The long-term goal of our research is to determine the fundamental mechanisms that regulate microtubule dynamics during diverse cellular functions. A central unanswered question is how microtubule dynamics are spatially controlled during interactions with cellular targets or attachment sites. Specifically, microtubule interactions with the cell cortex play important roles in processes such as cell polarization, cell migration, spindle positioning, and cytokinesis. Kinesin-8 is a conserved family of motor proteins and an important class of microtubule regulators essential for regulating kinetochore-microtubule dynamics and successful mitosis in human cells. Currently, the mechanism(s) used by Kinesin-8 proteins to control microtubule dynamics at cellular target sites is not clear. Budding yeast has been a productive model for elucidating mechanisms underlying microtubule interactions with the cortex. In these cells, Kinesin-8 (ScKin8) regulates cortical- microtubule interactions required to position the spindle during asymmetric cell division. ScKin8 is a dual activity motor that combines conventional motility with a plus-end specific depolymerase activity. Based on our preliminary data, we will combine yeast genetics and cell biology, live cell imaging, biochemical reconstitution, and in vitro real-time observation of dynamic microtubules by evanescent wave fluorescence microscopy to address the following Aims: 1) To define how ScKin8 alters microtubule dynamics and interactions with the cell cortex, 2) To determine how the regulatory tail domain spatially controls ScKin8 activity, and 3) To dissect the molecular features and activities of ScKin8 that underlie its biological function at the cell cortex. These findings will likely reveal conserved mechanisms and strategies used to control microtubule dynamics at other sites where Kinesin-8 functions in yeast and higher organisms.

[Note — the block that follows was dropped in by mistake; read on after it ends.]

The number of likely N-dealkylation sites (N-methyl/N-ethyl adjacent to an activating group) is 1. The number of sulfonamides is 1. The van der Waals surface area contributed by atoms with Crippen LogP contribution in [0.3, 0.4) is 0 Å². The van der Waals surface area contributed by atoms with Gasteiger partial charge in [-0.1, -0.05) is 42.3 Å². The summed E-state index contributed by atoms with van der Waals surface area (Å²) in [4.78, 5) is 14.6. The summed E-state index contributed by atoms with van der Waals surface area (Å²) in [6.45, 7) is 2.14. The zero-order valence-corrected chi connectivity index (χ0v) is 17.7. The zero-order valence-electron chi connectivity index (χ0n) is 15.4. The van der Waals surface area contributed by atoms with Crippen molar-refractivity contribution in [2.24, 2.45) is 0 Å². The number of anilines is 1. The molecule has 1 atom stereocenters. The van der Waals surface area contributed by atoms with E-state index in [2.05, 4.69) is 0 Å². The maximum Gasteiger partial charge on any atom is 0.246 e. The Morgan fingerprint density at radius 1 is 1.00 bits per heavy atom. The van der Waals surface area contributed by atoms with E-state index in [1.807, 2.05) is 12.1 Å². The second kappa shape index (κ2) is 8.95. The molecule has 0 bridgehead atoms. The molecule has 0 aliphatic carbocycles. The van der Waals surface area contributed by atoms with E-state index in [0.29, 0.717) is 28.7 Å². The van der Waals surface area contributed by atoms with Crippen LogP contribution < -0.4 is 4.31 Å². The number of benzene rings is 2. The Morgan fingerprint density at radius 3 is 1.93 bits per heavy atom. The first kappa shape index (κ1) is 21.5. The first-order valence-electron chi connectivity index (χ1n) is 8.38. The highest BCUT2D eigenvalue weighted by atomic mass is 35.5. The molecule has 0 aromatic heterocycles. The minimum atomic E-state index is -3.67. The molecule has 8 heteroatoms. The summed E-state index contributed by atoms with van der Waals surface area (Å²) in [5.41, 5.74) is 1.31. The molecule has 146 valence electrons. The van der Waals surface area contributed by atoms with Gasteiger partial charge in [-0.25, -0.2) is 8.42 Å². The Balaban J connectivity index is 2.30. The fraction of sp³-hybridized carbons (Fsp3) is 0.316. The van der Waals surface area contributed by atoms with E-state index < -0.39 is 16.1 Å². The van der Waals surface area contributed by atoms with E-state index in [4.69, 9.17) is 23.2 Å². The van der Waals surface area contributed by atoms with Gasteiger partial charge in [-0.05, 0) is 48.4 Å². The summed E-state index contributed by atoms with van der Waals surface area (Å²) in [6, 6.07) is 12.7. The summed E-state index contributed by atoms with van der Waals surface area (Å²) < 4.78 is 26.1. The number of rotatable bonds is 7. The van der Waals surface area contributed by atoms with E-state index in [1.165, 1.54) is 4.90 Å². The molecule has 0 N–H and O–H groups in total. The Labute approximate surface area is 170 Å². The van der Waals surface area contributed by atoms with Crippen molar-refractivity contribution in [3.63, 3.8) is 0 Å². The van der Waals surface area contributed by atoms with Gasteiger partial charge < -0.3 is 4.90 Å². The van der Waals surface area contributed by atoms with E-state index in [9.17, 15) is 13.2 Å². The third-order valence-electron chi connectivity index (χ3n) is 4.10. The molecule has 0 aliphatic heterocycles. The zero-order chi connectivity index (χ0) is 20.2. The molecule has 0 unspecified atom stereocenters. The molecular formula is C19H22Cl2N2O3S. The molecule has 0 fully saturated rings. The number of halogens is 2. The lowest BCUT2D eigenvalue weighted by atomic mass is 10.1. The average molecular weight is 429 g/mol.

Public Health Relevance

The spatial regulation of microtubule dynamics at cellular attachment sites is essential for biological processes such as DNA segregation, cell polarization, cell division, and thus, cell viability. The class of protein we are studying is an important regulator of microtubule dynamics in human cells. Defining the mechanisms of these proteins is critical to understanding aspects of stem cell and developmental biology, and to our ability to prevent or treat conditions such as birth defects and cancer.

National Institute of Health (NIH)
National Institute of General Medical Sciences (NIGMS)
Research Project (R01)
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Nuclear and Cytoplasmic Structure/Function and Dynamics Study Section (NCSD)
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Gindhart, Joseph G
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University of Chicago
Schools of Medicine
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